The U.S. is also among the countries that provides the least financial support to families in terms of paid parental leave, child care subsidies and support to single mothers. In fact, we pay out about three times less than the average industrialized country.

Where Do We Go From Here?

With a new administration in the White House, we have a fresh opportunity to do better, and we should take it. A package of legislative proposals known as the Black Maternal Health Momnibus Act was re-introduced in Congress on Monday, but a path to becoming law is unclear and will require sustained leadership to keep this issue from being buried by competing priorities.

There are long list of “shoulds,” there are a few that truly stand out:

  • We must address systemic causes of racial inequities so people of color and Indigenous people are not at risk when they are pregnant and giving birth.  This begins with us dismantling structural racism within the health care system and our communities. A tall order but one that begins with us enacting policies that will improve living conditions, invest in communities, and address inequalities in health care access, quality and safety. 

  • Insurance coverage is a key part of any solution. Expanding the Medicaid program in every state would assure that millions more people have health insurance coverage throughout their lives. This will mean starting pregnancy healthier, and also having the access to preventive care and postpartum care that is so critical to a healthy pregnancy and birth.

  • We need more maternity care providers, especially midwives. Rethinking laws and regulations that make it harder for midwives to practice autonomously and harder for insurance to pay for them is part of this. Investing in growing a diverse field of providers by supporting birthing centers led by people of color and providing pathways for people of color to enter the maternal health field is also essential.   

  • Universal paid family leave would be a game changer for pregnant and birthing people in the United States. Allowing new parents to care for their babies and themselves without worrying about lost income would lead to significantly better outcomes for families.

We have to do better for pregnant and birthing people in the United States. There’s no other option. Of course, we cannot erase the impacts of hundreds of years of race and gender-based oppression overnight. However, there are very real, concrete steps we can take to put the United States on the path to an anti-racist, equitable health care system where birthing people of all races and ethnicities have what they need for healthy, happy pregnancies and births.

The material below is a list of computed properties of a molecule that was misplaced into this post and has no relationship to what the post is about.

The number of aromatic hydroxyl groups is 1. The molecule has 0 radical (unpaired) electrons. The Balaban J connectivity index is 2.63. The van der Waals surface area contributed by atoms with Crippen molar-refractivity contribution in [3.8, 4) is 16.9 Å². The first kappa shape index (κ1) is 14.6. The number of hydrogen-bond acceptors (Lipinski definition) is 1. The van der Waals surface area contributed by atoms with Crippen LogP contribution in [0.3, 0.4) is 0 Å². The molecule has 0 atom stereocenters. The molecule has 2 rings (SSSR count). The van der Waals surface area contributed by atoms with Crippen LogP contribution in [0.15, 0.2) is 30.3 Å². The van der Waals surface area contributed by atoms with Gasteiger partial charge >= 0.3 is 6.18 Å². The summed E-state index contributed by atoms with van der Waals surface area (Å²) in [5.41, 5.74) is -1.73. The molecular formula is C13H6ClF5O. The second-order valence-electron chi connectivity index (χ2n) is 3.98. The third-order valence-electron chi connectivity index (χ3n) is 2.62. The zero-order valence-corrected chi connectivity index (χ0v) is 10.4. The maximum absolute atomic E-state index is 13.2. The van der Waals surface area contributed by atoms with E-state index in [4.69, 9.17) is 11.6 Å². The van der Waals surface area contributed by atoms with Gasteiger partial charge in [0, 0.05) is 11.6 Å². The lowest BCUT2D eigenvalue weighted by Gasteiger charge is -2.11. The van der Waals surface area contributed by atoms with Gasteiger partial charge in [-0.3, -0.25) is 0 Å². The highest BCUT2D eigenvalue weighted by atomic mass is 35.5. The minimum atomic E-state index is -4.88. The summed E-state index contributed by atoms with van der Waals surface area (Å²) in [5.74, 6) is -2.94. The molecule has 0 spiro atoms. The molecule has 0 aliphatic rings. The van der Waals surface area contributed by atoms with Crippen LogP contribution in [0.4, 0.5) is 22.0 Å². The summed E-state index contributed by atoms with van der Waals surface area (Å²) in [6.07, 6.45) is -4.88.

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About and

Laurie C. Zephyrin, M.D., M.P.H., M.B.A., is senior vice president for Advancing Health Equity at the Commonwealth Fund. She has extensive experience leading the vision, design, and delivery of innovative health care models across national health systems. From 2009–2018, she was the first national director of the Reproductive Health Program at the Department of Veterans Affairs, spearheading the strategic vision and leading systems change through the implementation of evidence-based policies and programs to improve the health of women veterans nationwide. In 2016–2017, she served as acting assistant deputy under secretary for Health for Community Care, and later in 2017, as acting deputy under secretary for Health for Community Care. While directing the VA’s Community Care program, a key component of VA’s high-performance network with an operating budget of over $13 billion, Zephyrin spearheaded efforts to implement legislation, develop internal governance structures, and address patient outcomes through systemwide optimization of care delivery. As part of the leadership team, she also represented VA before Congress and other internal and external stakeholders. Zephyrin is a board-certified clinician. She is a clinical assistant professor of Obstetrics and Gynecology at NYU Langone School of Medicine (2013–present) and was previously an assistant professor at Columbia University, College of Physicians and Surgeons (2007–2012). She earned her M.D. from the New York University School of Medicine, M.B.A. and M.P.H. from Johns Hopkins University, and B.S. in Biomedical Sciences from the City College of New York. She completed her residency training at Harvard’s Integrated Residency Program at Brigham and Women’s Hospital and Massachusetts General Hospital.
Roosa Tikkanen, M.P.H., M.Res., is a senior research associate in The Commonwealth Fund's International Program in Health Policy and Practice Innovations, where she tracks health care policy in industrialized countries.